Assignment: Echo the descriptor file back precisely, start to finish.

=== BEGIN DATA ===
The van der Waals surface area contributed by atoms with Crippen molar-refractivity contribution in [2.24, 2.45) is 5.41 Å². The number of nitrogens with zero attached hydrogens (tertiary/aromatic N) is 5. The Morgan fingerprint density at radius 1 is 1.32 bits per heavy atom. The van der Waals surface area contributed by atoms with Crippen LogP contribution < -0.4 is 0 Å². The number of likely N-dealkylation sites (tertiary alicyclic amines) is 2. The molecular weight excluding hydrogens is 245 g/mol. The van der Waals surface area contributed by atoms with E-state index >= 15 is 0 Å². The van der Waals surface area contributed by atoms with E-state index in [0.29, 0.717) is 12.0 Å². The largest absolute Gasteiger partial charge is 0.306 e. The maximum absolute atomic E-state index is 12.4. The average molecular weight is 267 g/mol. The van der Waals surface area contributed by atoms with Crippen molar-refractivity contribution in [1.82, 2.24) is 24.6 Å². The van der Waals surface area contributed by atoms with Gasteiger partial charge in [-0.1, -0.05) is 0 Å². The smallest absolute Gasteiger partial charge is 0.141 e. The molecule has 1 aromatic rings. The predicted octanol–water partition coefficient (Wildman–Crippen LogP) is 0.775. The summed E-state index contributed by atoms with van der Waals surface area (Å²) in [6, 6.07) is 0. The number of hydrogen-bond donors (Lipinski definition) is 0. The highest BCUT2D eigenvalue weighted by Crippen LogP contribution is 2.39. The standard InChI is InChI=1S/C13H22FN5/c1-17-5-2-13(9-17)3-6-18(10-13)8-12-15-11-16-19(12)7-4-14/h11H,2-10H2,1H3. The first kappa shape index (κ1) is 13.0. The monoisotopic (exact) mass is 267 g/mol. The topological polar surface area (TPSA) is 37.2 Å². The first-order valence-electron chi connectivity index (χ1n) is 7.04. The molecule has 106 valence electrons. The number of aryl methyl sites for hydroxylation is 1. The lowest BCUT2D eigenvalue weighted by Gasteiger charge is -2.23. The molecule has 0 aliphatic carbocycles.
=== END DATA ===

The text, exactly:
The van der Waals surface area contributed by atoms with Crippen molar-refractivity contribution in [2.24, 2.45) is 5.41 Å². The number of nitrogens with zero attached hydrogens (tertiary/aromatic N) is 5. The Morgan fingerprint density at radius 1 is 1.32 bits per heavy atom. The van der Waals surface area contributed by atoms with Crippen LogP contribution < -0.4 is 0 Å². The number of likely N-dealkylation sites (tertiary alicyclic amines) is 2. The molecular weight excluding hydrogens is 245 g/mol. The van der Waals surface area contributed by atoms with E-state index >= 15 is 0 Å². The van der Waals surface area contributed by atoms with E-state index in [0.29, 0.717) is 12.0 Å². The largest absolute Gasteiger partial charge is 0.306 e. The maximum absolute atomic E-state index is 12.4. The average molecular weight is 267 g/mol. The van der Waals surface area contributed by atoms with Crippen molar-refractivity contribution in [1.82, 2.24) is 24.6 Å². The van der Waals surface area contributed by atoms with Gasteiger partial charge in [-0.1, -0.05) is 0 Å². The smallest absolute Gasteiger partial charge is 0.141 e. The molecule has 1 aromatic rings. The predicted octanol–water partition coefficient (Wildman–Crippen LogP) is 0.775. The summed E-state index contributed by atoms with van der Waals surface area (Å²) in [6, 6.07) is 0. The number of hydrogen-bond donors (Lipinski definition) is 0. The highest BCUT2D eigenvalue weighted by Crippen LogP contribution is 2.39. The standard InChI is InChI=1S/C13H22FN5/c1-17-5-2-13(9-17)3-6-18(10-13)8-12-15-11-16-19(12)7-4-14/h11H,2-10H2,1H3. The first kappa shape index (κ1) is 13.0. The monoisotopic (exact) mass is 267 g/mol. The topological polar surface area (TPSA) is 37.2 Å². The first-order valence-electron chi connectivity index (χ1n) is 7.04. The molecule has 106 valence electrons. The number of aryl methyl sites for hydroxylation is 1. The lowest BCUT2D eigenvalue weighted by Gasteiger charge is -2.23. The molecule has 0 aliphatic carbocycles.